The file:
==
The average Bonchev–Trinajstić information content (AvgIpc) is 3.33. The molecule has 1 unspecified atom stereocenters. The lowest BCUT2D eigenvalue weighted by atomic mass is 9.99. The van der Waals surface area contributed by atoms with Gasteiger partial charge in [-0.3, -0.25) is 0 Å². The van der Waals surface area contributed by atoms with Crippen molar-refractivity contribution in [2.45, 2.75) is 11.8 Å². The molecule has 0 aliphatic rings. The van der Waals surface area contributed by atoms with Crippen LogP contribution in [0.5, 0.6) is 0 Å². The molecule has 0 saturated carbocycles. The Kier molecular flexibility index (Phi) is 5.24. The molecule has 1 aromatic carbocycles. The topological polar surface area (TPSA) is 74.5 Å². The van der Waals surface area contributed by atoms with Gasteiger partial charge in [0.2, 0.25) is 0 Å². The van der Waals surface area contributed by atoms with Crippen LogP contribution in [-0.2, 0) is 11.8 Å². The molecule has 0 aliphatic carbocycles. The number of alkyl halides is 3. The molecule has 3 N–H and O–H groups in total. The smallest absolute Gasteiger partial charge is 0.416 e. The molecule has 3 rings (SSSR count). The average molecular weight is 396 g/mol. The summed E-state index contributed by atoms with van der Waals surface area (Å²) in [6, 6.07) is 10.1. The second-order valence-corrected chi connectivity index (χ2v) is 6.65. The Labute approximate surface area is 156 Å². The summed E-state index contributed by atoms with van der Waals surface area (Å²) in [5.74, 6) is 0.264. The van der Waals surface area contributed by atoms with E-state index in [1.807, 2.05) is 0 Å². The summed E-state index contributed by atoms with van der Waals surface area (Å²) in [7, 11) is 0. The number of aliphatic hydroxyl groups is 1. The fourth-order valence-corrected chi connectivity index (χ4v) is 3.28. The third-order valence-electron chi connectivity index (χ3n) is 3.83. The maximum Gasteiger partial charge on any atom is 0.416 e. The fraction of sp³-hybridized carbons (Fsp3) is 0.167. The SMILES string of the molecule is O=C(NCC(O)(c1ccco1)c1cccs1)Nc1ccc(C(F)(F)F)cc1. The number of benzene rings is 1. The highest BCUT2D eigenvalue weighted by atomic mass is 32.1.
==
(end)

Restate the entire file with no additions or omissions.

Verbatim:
The average Bonchev–Trinajstić information content (AvgIpc) is 3.33. The molecule has 1 unspecified atom stereocenters. The lowest BCUT2D eigenvalue weighted by atomic mass is 9.99. The van der Waals surface area contributed by atoms with Gasteiger partial charge in [-0.3, -0.25) is 0 Å². The van der Waals surface area contributed by atoms with Crippen molar-refractivity contribution in [2.45, 2.75) is 11.8 Å². The molecule has 0 aliphatic rings. The van der Waals surface area contributed by atoms with Crippen LogP contribution in [0.5, 0.6) is 0 Å². The molecule has 0 saturated carbocycles. The Kier molecular flexibility index (Phi) is 5.24. The molecule has 1 aromatic carbocycles. The topological polar surface area (TPSA) is 74.5 Å². The van der Waals surface area contributed by atoms with Gasteiger partial charge in [0.2, 0.25) is 0 Å². The van der Waals surface area contributed by atoms with Crippen LogP contribution in [-0.2, 0) is 11.8 Å². The molecule has 0 aliphatic carbocycles. The number of alkyl halides is 3. The molecule has 3 N–H and O–H groups in total. The smallest absolute Gasteiger partial charge is 0.416 e. The molecule has 3 rings (SSSR count). The average molecular weight is 396 g/mol. The summed E-state index contributed by atoms with van der Waals surface area (Å²) in [6, 6.07) is 10.1. The second-order valence-corrected chi connectivity index (χ2v) is 6.65. The Labute approximate surface area is 156 Å². The summed E-state index contributed by atoms with van der Waals surface area (Å²) in [5.74, 6) is 0.264. The van der Waals surface area contributed by atoms with E-state index in [1.807, 2.05) is 0 Å². The summed E-state index contributed by atoms with van der Waals surface area (Å²) in [7, 11) is 0. The number of aliphatic hydroxyl groups is 1. The fourth-order valence-corrected chi connectivity index (χ4v) is 3.28. The third-order valence-electron chi connectivity index (χ3n) is 3.83. The maximum Gasteiger partial charge on any atom is 0.416 e. The fraction of sp³-hybridized carbons (Fsp3) is 0.167. The SMILES string of the molecule is O=C(NCC(O)(c1ccco1)c1cccs1)Nc1ccc(C(F)(F)F)cc1. The number of benzene rings is 1. The highest BCUT2D eigenvalue weighted by atomic mass is 32.1.